Venus Transit: From San Francisco in 2012 to Mars in 2030
If you read this blog, I am certain that you are aware of the Venus Transit which occurred from 22:09 UTC on 5 June 2012 to 04:49 UTC on 6 June (3:09pm to 8:49pm PDT). Because this astronomical event was visible from North America, Europe, and part of Africa & Asia, and it was streamed around the world from several observatories, it has been most likely one of the most observed and advertised astronomical phenomena, so I had to write a short personal post about it.
A planetary transit occurred when a planetary target (here Venus) is passing in front of another one (here the Sun). An observer located on the line of sight (here us on Earth) will be able to see an alteration on the surface of the background body, but also an attenuation of its brightness or a modification of its color. Astronomers use these transit observations to detect binary asteroids, binary stars, exoplanets in orbit around star.
Because Venus is not orbiting in the same plane than Earth is orbiting around the Sun (its orbit is slightly tilted), the Venus transits are rare and happen in average twice per century. The next one is predicted to happen in 105 years (December 10-11 2117) so it was most likely the last one that most of us, mortal earthlings, will be able to see.
In the morning of June 5, motivated by an unexpected clear weather, I suddenly decided to show the Venus transit to my friends & family by setting up my telescopes at Dolores Park, in the heart of San Francisco.
After unsuccessfully testing the projection method with my Galileoscope because it almost bursted into flames (lesson learned: plastic eyepiece and heat near a focal plane do not match well), I chose to use my MEADE ETX 90 telescope. Because you must never watch the sun with a telescope, nor stare it without special glasses, I had to find a solar filter in less than 3h, a challenging task even in San Francisco.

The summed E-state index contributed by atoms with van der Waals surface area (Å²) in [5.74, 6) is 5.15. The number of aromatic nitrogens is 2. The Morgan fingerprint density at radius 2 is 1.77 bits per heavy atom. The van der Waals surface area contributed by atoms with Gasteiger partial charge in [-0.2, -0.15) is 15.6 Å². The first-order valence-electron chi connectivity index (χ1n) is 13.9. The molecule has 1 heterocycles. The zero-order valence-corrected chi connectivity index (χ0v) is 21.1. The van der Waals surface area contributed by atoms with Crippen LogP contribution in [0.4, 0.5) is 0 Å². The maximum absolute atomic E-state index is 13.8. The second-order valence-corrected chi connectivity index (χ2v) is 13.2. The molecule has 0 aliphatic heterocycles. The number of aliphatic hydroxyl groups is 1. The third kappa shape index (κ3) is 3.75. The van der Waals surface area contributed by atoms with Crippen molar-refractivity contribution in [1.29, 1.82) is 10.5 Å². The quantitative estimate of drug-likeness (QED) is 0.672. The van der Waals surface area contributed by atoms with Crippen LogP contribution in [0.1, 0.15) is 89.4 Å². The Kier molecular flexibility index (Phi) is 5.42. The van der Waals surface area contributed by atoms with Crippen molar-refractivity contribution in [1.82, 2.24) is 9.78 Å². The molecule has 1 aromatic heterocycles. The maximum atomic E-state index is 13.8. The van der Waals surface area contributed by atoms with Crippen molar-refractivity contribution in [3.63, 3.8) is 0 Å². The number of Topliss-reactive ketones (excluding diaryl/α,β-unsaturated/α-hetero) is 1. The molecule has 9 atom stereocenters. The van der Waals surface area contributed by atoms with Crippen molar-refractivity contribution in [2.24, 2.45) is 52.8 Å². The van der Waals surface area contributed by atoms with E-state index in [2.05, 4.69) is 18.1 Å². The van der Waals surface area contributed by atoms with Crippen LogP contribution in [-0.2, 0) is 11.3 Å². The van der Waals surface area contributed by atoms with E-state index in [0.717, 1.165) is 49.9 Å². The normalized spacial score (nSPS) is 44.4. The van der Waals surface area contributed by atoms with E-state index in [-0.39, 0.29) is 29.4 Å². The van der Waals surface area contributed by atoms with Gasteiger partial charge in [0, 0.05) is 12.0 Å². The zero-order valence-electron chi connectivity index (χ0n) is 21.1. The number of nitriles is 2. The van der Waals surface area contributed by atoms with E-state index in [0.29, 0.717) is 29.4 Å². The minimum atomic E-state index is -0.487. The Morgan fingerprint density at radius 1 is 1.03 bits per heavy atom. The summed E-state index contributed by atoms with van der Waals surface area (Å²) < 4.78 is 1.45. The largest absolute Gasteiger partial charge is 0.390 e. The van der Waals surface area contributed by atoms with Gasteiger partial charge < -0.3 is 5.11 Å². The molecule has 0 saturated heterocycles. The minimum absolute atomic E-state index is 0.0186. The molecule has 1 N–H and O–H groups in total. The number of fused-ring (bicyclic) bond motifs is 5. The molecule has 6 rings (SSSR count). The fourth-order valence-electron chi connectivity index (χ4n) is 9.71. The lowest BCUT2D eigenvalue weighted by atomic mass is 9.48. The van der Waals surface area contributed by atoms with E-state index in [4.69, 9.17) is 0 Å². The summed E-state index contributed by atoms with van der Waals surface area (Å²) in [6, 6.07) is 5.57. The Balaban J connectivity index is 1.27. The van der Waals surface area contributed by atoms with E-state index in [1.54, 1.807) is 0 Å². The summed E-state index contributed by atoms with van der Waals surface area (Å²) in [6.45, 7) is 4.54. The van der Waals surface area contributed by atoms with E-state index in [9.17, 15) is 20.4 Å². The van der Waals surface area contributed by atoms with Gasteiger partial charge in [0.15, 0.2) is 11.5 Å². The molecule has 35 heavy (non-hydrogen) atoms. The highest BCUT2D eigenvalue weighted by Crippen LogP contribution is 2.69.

I mentioned this problem to my followers on Twitter and got various interesting responses, including one from @astrobio74 which suggested to buy a mylar film. I found out after visiting several construction stores, that the best places to buy mylar film are hydroponics stores. One later later, I was on my way in the MUNI tramway with the family, my portable telescope and 25′ roll of mylar film bought for $20.
At 3:10pm, we were late but we arrived at Dolores Park in San Francisco. After finding a spot providing a continuous view on the sun for the next 4 hours, I started setting up my telescope equipped with a piece of mylar film solidly taped on the aperture. I first tried to point to the sun without looking using the finder by projecting the sunlight on my hand (see below).
A few minutes later, I had an image of the Sun projected on my hand and I could even see Venus starting its transit (see below). Even if I am a professional astronomer, I am still thrilled to see with my own eyes an astronomical event. Observing with a 8-10m class telescope is a bit like watching a poor quality TV program since the images are collected using CCD camera and displayed directly on our computer screen. Moreover, we rarely have access to the telescopes which is sometimes located several km away from the control room.